Meanwhile, Economy Minister Emmanuel Macron said Greece should not be turned into another Versailles Treaty, referring to the post-World War I settlement that saddled Germany with unsustainable debt and helped foster the rise of Nazism.

‘One doesn’t expel Plato’

Like Germany’s Angela Merkel, French officials do not want to go down in history as those who presided over the break-up of the single currency union. Unlike their German counterparts, the French also feel a cultural affinity to Greece and firmly believe in the country’s role within the EU, which they like to see as more than merely a monetary union.

“One does not leave Plato waiting at the door of Europe,” former French President Valery Giscard d'Estaing famously said when the question of Greece’s membership of the EU first came up in the 1970s. On Thursday, EU Economy Commissioner Pierre Moscovici echoed that view by stating: “One does not expel Plato from Europe”.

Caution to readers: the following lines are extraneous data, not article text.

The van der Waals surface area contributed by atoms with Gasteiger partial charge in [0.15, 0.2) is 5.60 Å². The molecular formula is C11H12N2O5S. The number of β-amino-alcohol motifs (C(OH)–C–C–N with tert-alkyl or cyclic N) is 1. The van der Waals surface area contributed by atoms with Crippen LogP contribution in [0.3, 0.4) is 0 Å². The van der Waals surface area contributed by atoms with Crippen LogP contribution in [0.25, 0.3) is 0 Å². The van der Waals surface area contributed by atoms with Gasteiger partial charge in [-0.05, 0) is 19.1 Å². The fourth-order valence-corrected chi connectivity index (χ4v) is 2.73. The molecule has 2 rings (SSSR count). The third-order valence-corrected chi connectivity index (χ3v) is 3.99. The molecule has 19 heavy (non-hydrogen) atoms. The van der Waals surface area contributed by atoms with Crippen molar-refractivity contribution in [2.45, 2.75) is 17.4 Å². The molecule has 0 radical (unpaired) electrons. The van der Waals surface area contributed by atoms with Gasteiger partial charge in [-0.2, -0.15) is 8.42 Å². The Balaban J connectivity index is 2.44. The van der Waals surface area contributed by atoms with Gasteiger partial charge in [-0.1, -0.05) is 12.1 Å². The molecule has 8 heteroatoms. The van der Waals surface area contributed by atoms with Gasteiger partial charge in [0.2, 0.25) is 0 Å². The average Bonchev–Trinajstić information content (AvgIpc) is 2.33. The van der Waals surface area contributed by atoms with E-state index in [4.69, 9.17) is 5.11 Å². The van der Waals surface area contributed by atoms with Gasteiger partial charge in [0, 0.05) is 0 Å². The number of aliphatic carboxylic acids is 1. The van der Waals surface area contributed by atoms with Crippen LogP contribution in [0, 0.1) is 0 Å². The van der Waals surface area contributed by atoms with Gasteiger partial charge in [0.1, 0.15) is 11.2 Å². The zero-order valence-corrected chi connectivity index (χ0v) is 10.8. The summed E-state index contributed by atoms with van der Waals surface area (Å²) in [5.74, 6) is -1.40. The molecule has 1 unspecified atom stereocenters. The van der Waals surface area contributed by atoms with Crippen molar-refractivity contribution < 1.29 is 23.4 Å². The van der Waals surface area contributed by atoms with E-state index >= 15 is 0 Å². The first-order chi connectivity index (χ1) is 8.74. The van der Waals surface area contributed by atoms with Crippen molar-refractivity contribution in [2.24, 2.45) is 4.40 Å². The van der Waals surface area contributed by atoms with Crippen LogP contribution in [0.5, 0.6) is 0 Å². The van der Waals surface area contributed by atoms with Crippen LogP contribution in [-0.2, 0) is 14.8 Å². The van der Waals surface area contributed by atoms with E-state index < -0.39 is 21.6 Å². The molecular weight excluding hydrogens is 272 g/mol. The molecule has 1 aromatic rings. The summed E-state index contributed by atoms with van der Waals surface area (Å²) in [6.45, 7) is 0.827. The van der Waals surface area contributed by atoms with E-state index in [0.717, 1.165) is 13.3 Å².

Domestic politics are also at work as Hollande’s socialist government needs to cater to the increasingly disgruntled left-wing of his party and electorate.

How do you say 'austerity' in German?

It was not so long ago that France – not Greece – was the champion of Europe’s anti-austerity camp.

In the run-up to his successful presidential bid in 2012, Hollande was full of fiery rhetoric about ditching belt-tightening and promoting growth. The German chancellor, he said, would simply have to back down. As it turned out, Angela Merkel has barely budged.

In his first weeks in office, Hollande huffed and puffed but precious little happened. Paris did secure a vague pledge to promote growth in the EU, but Germany’s hallowed “stability pact” – which places a strict 3% cap on budget deficits across the EU – remained intact while Hollande’s cherished Eurobonds were junked.

Three years later, the only U-turn in economic policy has come from France itself, with the socialist government abandoning its traditional Keynesian ethos in favour of labour market reforms. Naturally, this prompted applause in Berlin and dismay among socialist supporters.

What better chance for Hollande to restore his left-wing credentials than by saving Greece from the clutches of austerity-mad creditors?